The Internet of Things (IoT) is exploding, and it’s become the new Wild West of the Internet world.
What, exactly, is the IoT? It’s the collective term used to refer to all the new smart devices that are being connected to the internet. It started with smart phones, and now has morphed into any device you can imagine: TVs, thermostats, door locks, lighting control, video cameras, doorbells, and yes, even refrigerators. The trend of smart devices has recently seen an exponential surge in popularity, fueled by our collective fascination with voice control. The most popular gifts this past holiday season included Amazon’s Echo and Dot, as well as Google Home. So if you thought you’d never have the opportunity to talk to an artificial intelligence engine in the cloud, think again. Asking a question of Siri, Alexa or Google is just a normal everyday occurrence for millions of people now.
However, the explosion in both the number of users and the number of devices has created this new Wild West environment: lots of cowboys and guns, but few sheriffs and laws. Users sometimes struggle with how to use IoT; IT folks struggle with to how to set up, integrate and manage all these devices; and the IT security world is scrambling to find a way to secure them.
One recent article compared today’s early adoption of voice control to the old MS DOS days of computing. It’s a fair assessment because, like DOS, IoT can be a bit tricky and incredibly frustrating, but equally powerful, entertaining and useful. Integrating various IoT technologies can bring more freedom to disabled people, novelty to the home entertainment, and efficiency to our daily lives … but it’s probably still a good bet that Alexa, Siri, and Google are cursed at millions of times every day.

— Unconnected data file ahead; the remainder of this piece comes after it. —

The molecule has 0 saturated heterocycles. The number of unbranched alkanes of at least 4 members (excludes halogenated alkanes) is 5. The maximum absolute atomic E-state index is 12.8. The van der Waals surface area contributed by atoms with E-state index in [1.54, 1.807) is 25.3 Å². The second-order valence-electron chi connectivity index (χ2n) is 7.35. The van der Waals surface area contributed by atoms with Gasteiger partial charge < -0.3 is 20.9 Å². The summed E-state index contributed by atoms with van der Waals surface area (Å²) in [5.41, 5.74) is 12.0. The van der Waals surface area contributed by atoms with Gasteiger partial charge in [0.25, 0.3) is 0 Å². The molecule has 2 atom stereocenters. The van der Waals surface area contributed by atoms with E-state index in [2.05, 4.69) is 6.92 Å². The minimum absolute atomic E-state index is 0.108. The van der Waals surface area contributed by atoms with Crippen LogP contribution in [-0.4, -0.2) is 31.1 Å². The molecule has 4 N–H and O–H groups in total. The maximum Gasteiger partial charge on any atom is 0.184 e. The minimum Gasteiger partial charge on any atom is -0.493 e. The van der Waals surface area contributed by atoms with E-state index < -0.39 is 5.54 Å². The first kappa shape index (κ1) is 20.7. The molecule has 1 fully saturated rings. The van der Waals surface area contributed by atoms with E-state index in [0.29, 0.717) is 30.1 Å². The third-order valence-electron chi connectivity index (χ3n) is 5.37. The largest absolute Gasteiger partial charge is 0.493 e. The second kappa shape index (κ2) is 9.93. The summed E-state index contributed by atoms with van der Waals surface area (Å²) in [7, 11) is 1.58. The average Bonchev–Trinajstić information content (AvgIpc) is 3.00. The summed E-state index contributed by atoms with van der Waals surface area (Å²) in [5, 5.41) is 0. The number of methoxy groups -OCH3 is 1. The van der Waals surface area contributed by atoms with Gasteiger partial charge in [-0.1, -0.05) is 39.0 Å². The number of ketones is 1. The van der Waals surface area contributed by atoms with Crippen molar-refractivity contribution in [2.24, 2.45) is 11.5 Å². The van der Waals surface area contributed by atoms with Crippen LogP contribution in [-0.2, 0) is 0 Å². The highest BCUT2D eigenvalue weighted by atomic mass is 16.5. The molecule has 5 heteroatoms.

Much of the challenges stem from a current lack of standardization, integration and documentation, which has arisen out of manufacturers struggling to keep pace with growing consumer demand. Some of these challenges are strictly due to differing development strategies or varied interpretations of nuances of new technology; however, others are due to direct competitive stubbornness. For example, the parent company (Alphabet) that owns NEST also owns Google. The competitive nature of these companies has resulted in a lack of support or integration between their products and platforms. So as a result, you can’t ask Siri to set the temperature of your Nest thermostat without all sorts of third-party additional products. This type of incompatibility is not uncommon among IoT manufacturers. Unfortunately, consumers typically learn of these types of feuds immediately after installing their new devices.
While getting Alexa to turn your TV to the right channel can be quite frustrating, some of the other concerns are much greater and may pose significant risk. In October 2016, the world’s largest cyberattack was carried out by an army of zombie devices made up of millions of internet-connected devices. This attack effectively took down major internet services such as Twitter, Netflix, Air BnB and many others. In doing so, this attack highlighted the significant security concerns these devices introduce.
As with all new technologies, standardization, integration and security measures will naturally evolve over time; however for now, we as consumers, professionals and citizens are left struggling to wrap our arms around the practical applications, current complications and future possibilities these devices create.